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IRL trying to buy CART assets / APBA SBI OSS

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Old 01-24-2004, 11:59 AM
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Originally posted by puder
i though gentilozi and his buyer group bought cart and are attemptign to resurect it?
That's the "owners group" that I referred to above: Open Wheel Racing Series, or OWRS. It's Paul Gentilozzi, Kevin Kalkoven and Gerald Forsythe. They've had a business plan in the works for over four months to resurrect the series, and were the only bidders until a few days ago. Now, the IRL is looking to cherry-pick some of the choicer hard assets, but not the race contracts, schedules, or the series itself. Both parties had to submit their formal bids yesterday (Friday, Jauary 23, 2004), and the bankruptcy judge is scheduled to rule on Wednesday, the 28th. What he has to decide is whether or not it would be better to get what money they can for the hard assets that IRL wants, cut everyone's losses and call it quits, or whether or not the owners group can make it fly once again, make the money back and keep everyone employed.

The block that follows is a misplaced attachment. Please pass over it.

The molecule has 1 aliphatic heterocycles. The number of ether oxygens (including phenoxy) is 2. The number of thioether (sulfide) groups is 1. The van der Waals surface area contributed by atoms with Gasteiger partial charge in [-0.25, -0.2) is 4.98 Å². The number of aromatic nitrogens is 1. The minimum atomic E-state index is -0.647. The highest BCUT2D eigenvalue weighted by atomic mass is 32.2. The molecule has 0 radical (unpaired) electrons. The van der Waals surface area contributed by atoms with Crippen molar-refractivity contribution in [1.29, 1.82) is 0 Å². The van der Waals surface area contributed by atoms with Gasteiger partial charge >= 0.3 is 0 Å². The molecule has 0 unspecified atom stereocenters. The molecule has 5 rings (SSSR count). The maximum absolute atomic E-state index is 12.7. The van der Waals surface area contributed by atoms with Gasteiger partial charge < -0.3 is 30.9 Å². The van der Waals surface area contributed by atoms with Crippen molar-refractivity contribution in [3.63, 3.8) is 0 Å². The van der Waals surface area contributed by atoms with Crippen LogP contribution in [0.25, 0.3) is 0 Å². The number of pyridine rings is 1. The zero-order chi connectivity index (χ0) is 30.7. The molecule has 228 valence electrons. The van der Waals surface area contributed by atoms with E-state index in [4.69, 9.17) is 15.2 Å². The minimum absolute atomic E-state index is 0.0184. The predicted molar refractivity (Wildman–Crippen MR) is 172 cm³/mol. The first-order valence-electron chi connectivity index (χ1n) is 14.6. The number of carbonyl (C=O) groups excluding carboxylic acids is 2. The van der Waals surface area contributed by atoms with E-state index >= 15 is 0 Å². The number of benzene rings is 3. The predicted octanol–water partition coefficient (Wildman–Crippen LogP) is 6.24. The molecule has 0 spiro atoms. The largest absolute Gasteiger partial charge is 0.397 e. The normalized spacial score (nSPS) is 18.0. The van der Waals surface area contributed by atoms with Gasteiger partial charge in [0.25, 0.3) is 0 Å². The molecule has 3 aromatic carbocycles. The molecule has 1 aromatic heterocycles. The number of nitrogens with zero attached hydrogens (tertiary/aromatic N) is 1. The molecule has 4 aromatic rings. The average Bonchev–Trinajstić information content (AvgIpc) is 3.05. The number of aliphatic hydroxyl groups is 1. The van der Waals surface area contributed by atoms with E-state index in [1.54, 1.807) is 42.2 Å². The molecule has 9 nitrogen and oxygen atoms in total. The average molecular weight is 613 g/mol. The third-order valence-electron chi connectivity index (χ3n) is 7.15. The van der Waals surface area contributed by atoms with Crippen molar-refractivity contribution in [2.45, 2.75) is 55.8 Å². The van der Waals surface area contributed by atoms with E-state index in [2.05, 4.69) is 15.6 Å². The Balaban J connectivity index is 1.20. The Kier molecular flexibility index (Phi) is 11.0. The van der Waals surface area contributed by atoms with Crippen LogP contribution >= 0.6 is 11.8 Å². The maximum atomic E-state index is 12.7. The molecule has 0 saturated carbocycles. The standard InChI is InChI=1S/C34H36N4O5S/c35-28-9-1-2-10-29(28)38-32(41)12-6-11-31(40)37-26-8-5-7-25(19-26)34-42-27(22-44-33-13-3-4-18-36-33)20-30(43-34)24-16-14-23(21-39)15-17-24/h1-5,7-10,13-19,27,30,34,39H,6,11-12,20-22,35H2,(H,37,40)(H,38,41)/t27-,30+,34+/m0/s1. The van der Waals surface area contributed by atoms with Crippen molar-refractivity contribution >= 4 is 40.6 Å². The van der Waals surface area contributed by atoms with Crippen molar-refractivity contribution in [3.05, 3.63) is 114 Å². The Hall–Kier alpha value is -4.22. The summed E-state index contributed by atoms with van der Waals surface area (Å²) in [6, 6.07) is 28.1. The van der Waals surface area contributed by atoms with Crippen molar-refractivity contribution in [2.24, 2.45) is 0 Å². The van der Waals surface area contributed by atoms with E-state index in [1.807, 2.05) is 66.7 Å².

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Old 01-24-2004, 12:35 PM
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fever mike... i used to race againt patrick carpantier in 98 when he one the atlantic championship
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Old 01-24-2004, 01:02 PM
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I love the first post "Man Tony George really messed up open-wheel racing in the US in 1996 when he started the IRL. "

Its a shame more people dont think this. I was a huge CART Fan for a short period of time and still do watch occasionaly. IRL cars should have fenders. Im sorry if I piss anyone off with that comment. When Montoya moved to F1 so did I. I still am a Tracy fan but F1 seems to have qualitys CART used to have.
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Old 01-24-2004, 01:04 PM
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and with that "Fender" comment, NASCAR is a great circuit but is not what open wheel racing should be about.
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Old 01-24-2004, 04:56 PM